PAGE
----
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POL 2104 C - Intro to Comparative Politics - Emily Regan Wills - 23 Mar. 24.docx

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University of Ottawa
Political Science
Emily Regan Wills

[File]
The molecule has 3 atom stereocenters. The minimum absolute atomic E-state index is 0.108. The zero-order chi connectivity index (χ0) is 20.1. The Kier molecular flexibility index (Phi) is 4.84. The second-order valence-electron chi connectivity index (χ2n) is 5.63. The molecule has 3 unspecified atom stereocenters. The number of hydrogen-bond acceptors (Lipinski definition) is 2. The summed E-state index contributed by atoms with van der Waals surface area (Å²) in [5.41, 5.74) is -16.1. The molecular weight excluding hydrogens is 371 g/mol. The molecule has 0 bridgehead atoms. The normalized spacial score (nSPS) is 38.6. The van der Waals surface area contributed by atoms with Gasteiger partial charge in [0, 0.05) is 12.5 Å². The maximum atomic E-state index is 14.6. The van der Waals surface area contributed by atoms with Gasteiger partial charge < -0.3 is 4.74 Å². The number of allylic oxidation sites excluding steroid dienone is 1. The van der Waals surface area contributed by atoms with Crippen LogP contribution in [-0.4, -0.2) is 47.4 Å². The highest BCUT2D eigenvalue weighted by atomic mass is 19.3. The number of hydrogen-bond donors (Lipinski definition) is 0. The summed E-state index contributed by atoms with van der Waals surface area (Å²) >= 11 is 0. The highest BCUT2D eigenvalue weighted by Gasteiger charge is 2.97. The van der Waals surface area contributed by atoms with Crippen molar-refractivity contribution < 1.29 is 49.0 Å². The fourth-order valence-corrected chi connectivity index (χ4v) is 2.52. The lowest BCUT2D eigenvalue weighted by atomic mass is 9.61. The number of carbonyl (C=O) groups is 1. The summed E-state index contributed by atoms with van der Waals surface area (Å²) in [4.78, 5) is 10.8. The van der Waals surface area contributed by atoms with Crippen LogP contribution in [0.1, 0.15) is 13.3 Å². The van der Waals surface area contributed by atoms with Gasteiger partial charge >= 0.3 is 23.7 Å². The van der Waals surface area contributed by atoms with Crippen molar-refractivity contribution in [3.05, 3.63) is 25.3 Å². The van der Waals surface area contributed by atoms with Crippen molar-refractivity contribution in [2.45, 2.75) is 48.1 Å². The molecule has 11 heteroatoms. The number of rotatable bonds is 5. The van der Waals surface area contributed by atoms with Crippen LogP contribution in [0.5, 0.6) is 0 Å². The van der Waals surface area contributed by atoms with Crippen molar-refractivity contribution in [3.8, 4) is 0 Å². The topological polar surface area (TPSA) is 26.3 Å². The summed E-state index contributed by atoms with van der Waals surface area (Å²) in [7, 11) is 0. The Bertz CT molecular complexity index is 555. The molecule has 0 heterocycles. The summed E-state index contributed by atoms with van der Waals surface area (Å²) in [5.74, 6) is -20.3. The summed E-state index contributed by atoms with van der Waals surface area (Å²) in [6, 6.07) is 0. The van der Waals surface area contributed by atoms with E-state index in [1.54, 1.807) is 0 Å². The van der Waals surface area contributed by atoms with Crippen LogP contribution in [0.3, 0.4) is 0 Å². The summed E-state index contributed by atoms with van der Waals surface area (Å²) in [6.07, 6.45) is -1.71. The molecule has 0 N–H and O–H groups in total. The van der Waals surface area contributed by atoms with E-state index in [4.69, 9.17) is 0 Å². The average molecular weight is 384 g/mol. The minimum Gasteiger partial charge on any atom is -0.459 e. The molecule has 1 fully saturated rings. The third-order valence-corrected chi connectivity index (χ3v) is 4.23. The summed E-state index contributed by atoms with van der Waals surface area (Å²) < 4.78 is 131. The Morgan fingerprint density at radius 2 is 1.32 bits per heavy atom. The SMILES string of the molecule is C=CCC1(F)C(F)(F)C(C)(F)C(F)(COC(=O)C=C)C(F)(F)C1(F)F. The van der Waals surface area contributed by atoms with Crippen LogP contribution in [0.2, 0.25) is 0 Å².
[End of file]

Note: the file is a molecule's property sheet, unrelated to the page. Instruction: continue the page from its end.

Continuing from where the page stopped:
POL 2104 C - Intro to Comparative Politics - Emily Regan Wills - 23 Mar. 24 Everyday Forms of Resistance • Social movement activity does not account for all organized resistance from one group towards the state or other powerful forces in society - If this is true, then how can we understand other acts of contestation & resistance? Where can we look for them? James C. Scott, Everyday Forms of Resistance • Studies peasant movements in Southeast Asia, particularly Malaysia • (A part of the ethnographic turn in political science, focused on long-term involvement in communities & analyzing them from within their own frameworks) • His books include Seeing Like A State and Weapons of the Weak The Study of resistance is biased towards institutionalized resistance, open uprisings, etc. • But just as millions of anthozoan polyps create, willy-nilly, a coral reef, thousands upon thousands of petty acts of insubordination & evasion create a political & economic barrier reef of their own. And whenever, to pursue the simile, the ship of state runs aground on such a reef, attention is typically directed to the shipwreck itself & not the vast aggregation of actions which make it possible. (49) - The first thing: to get overt resistance, you must have many factors causing it. The collapse may be observable but its causes may be unknown. “Everyday forms of resistance” • Those actions that people in suppressed groups (for Scott, the suppressed groups are always class groups) use to try to resist the imposition of power from above, & generally to seize gains that they would otherwise not have access to. - involves groups with varying amounts of power, always ones having more than others to be able to oppress the others to get their way • “They include such acts as foot-dragging, dissimulations, false compliance, feigned ignorance, desertion, pilfering, smuggling, poaching, arson, slander, sabotage, surreptitious assault & murder, anonymous threats, & so on. These techniques, for the most part quite prosaic, are the ordinary means of class struggle, They are the techniques of “first resort” in those common historical circumstances in which open defiance is impossible or entails mortal danger.” (34) - First resort: subconscious retaliatory acts w/o really taking positive action against the oppression, undermine the system, but ineffective at changing the s
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